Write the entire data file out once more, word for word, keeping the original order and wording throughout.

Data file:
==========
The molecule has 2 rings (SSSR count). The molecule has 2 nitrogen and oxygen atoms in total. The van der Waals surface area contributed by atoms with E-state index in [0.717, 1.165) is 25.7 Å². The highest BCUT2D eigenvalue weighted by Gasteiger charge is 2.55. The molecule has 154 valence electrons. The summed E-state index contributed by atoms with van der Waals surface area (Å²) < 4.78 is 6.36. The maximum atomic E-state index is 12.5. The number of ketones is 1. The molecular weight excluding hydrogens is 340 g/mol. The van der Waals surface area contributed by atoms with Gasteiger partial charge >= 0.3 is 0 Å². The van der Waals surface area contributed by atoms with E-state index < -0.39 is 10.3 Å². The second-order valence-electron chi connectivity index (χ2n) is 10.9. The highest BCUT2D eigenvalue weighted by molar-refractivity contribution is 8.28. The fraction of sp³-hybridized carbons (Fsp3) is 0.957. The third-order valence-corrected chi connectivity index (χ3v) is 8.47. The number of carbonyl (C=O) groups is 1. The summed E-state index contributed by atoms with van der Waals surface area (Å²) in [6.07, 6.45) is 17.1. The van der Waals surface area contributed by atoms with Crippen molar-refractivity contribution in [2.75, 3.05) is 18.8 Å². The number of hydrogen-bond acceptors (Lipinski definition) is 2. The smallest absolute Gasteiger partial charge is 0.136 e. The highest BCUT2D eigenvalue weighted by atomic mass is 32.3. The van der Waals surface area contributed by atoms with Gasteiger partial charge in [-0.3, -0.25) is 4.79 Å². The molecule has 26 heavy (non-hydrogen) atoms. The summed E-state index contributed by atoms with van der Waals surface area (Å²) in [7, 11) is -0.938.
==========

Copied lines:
The molecule has 2 rings (SSSR count). The molecule has 2 nitrogen and oxygen atoms in total. The van der Waals surface area contributed by atoms with E-state index in [0.717, 1.165) is 25.7 Å². The highest BCUT2D eigenvalue weighted by Gasteiger charge is 2.55. The molecule has 154 valence electrons. The summed E-state index contributed by atoms with van der Waals surface area (Å²) < 4.78 is 6.36. The maximum atomic E-state index is 12.5. The number of ketones is 1. The molecular weight excluding hydrogens is 340 g/mol. The van der Waals surface area contributed by atoms with Gasteiger partial charge >= 0.3 is 0 Å². The van der Waals surface area contributed by atoms with E-state index < -0.39 is 10.3 Å². The second-order valence-electron chi connectivity index (χ2n) is 10.9. The highest BCUT2D eigenvalue weighted by molar-refractivity contribution is 8.28. The fraction of sp³-hybridized carbons (Fsp3) is 0.957. The third-order valence-corrected chi connectivity index (χ3v) is 8.47. The number of carbonyl (C=O) groups is 1. The summed E-state index contributed by atoms with van der Waals surface area (Å²) in [6.07, 6.45) is 17.1. The van der Waals surface area contributed by atoms with Crippen molar-refractivity contribution in [2.75, 3.05) is 18.8 Å². The number of hydrogen-bond acceptors (Lipinski definition) is 2. The smallest absolute Gasteiger partial charge is 0.136 e. The highest BCUT2D eigenvalue weighted by atomic mass is 32.3. The van der Waals surface area contributed by atoms with Gasteiger partial charge in [-0.3, -0.25) is 4.79 Å². The molecule has 26 heavy (non-hydrogen) atoms. The summed E-state index contributed by atoms with van der Waals surface area (Å²) in [7, 11) is -0.938.